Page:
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分类: LINUX

2010-10-27 20:14:09

Ubuntu 下Android adb devices显示no permission

Setting up a Device for Development

With an Android-powered device, you can develop and debug your Android applications just as you would on the emulator. Before you can start, there are just a few things to do:

  1. Declare your application as "debuggable" in your Android Manifest.

    In Eclipse, you can do this from the Application tab when viewing the Manifest (on the right side, set Debuggable to true). Otherwise, in theAndroidManifest.xml file, add android:debuggable="true" to the  element.

  2. Turn on "USB Debugging" on your device.

    On the device, go to the home screen, press MENU, select Applications > Development, then enable USB debugging.

  3. Setup your system to detect your device.
    • If you're developing on Windows, you need to install a USB driver for adb. See the Windows USB Driver documentation.
    • If you're developing on Mac OS X, it just works. Skip this step.
    • If you're developing on Ubuntu Linux, you need to add a rules file that contains a USB configuration for each type of device you want to use for development. Each device manufacturer uses a different vendor ID. The example rules files below show how to add an entry for a single vendor ID (the HTC vendor ID). In order to support more devices, you will need additional lines of the same format that provide a different value for the SYSFS{idVendor} property. For other IDs, see the table of USB Vendor IDs, below.
      1. Log in as root and create this file: /etc/udev/rules.d/51-android.rules.

        For Gusty/Hardy, edit the file to read:
        SUBSYSTEM=="usb", SYSFS{idVendor}=="0bb4", MODE="0666"

        For Dapper, edit the file to read:
        SUBSYSTEM=="usb_device", SYSFS{idVendor}=="0bb4", MODE="0666"

      2. Now execute:
        chmod a+r /etc/udev/rules.d/51-android.rules

You can verify that your device is connected by executing adb devices from your SDK tools/ directory. If connected, you'll see the device name listed as a "device."

If using Eclipse, run or debug as usual. You will be presented with a Device Chooser dialog that lists the available emulator(s) and connected device(s). Select the device upon which you want to install and run the application.

If using the Android Debug Bridge (adb), you can issue commands with the -d flag to target your connected device.

USB Vendor IDs

This table provides a reference to the vendor IDs needed in order to add USB device support on Linux. The USB Vendor ID is the value given to the SYSFS{idVendor}property in the rules file, as described in step 3, above.

ManufacturerUSB Vendor ID
Acer0502
Dell413c
Foxconn0489
Garmin-Asus091E
HTC0bb4
Huawei12d1
Kyocera0482
LG1004
Motorola22b8
Nvidia0955
Pantech10A9
Samsung04e8
Sharp04dd
Sony Ericsson0fce
ZTE19D2

-------------------------------------------------------------------------------------------------------------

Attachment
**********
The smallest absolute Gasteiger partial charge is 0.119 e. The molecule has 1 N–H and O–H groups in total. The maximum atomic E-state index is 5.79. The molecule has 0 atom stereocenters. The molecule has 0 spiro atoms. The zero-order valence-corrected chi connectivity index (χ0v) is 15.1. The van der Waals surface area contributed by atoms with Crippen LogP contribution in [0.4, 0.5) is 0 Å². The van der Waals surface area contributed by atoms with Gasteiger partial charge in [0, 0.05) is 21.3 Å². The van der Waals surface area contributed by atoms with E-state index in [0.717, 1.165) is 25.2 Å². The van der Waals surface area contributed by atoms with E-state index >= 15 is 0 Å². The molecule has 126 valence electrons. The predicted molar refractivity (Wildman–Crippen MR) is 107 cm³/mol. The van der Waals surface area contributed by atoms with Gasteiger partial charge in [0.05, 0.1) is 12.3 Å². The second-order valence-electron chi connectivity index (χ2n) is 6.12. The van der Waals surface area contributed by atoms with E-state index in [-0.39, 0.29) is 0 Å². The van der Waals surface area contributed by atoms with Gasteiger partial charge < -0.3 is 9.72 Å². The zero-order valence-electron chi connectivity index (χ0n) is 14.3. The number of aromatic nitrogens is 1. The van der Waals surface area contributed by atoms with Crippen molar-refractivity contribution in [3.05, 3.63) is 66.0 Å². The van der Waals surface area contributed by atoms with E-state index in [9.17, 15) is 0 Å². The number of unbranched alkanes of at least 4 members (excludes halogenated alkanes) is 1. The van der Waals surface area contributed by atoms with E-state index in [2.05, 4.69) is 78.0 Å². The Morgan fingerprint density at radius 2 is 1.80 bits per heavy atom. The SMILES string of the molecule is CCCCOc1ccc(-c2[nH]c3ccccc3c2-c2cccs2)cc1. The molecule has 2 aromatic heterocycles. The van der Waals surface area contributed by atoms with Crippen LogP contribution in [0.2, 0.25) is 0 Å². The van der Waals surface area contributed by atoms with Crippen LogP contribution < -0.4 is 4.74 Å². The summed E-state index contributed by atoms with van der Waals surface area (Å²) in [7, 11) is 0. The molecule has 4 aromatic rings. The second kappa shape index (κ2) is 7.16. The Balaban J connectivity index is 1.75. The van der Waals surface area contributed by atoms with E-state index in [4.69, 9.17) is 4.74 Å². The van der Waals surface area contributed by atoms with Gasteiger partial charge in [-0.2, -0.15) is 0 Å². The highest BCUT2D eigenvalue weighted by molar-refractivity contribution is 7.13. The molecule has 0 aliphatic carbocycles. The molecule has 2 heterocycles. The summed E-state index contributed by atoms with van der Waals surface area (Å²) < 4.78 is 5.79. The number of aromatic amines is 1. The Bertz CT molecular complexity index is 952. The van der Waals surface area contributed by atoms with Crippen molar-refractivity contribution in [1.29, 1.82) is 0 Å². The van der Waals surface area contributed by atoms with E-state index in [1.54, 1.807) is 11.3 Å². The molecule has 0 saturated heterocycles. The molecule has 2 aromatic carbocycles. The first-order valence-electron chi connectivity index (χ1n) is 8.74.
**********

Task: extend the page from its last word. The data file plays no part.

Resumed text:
My shiny new Google Nexus One wasn’t connecting properly over USB to my Ubuntu 9.10 (Karmic) notebook using the Android SDK.  Here’s how I fixed it.

After a few days of debating whether or not to buy a Nexus One, I finally gave in a bought one.  Rachael ended up getting a Droid Eris (Verizon) for Christmas, so in the course of a few weeks I gained access to two fantastic Android-powered phones.  I had been compiling a list of mobile application ideas and the fact that I now have the hardware to test on motivated me to start looking into Android development.

After getting the Android SDK setup I needed to connect my N1 and push an application to it for testing on real hardware.  I found some Android documentation that discussed connecting up an Android device over USB.  However, after following the steps on this page, I was still seeing strange output when running adb devices:
List of devices attached
????????????    no permissions

This led to some searching which turned up a blog post.  Basically, the Google Android team hasn’t added the Vendor ID for the Nexus One.  Apparently HTC’s USB Vendor ID isn’t correct.  So, I followed these steps to fix it:

  1. Create/edit a udev rules file:
    sudo vim /etc/udev/rules.d/51-android.rules
  2. Add the following line to this file:
    SUBSYSTEM=="usb", SYSFS{idVendor}=="18D1", MODE="0666"
    (Note the vendor ID of 18D1. This was changed from the HTC vendor code of 0BB4.)
  3. Restart udev using either
    sudo reload udev
    or
    sudo service udev reload
  4. Connect your Nexus One.
  5. Run
    adb devices
    and you should see something like
    List of devices attached
    ############ device

Hopefully Google updates the documentation to include the Vendor ID 18D1 rather than making us hunt for this number ourselves.  Enjoy!

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给主人留下些什么吧!~~

bailu13212011-12-28 13:16:03

谢谢 研究了好久没找到 USB Vendor IDs的表

chinaunix网友2010-10-28 18:00:52

很好的, 收藏了 推荐一个博客,提供很多免费软件编程电子书下载: http://free-ebooks.appspot.com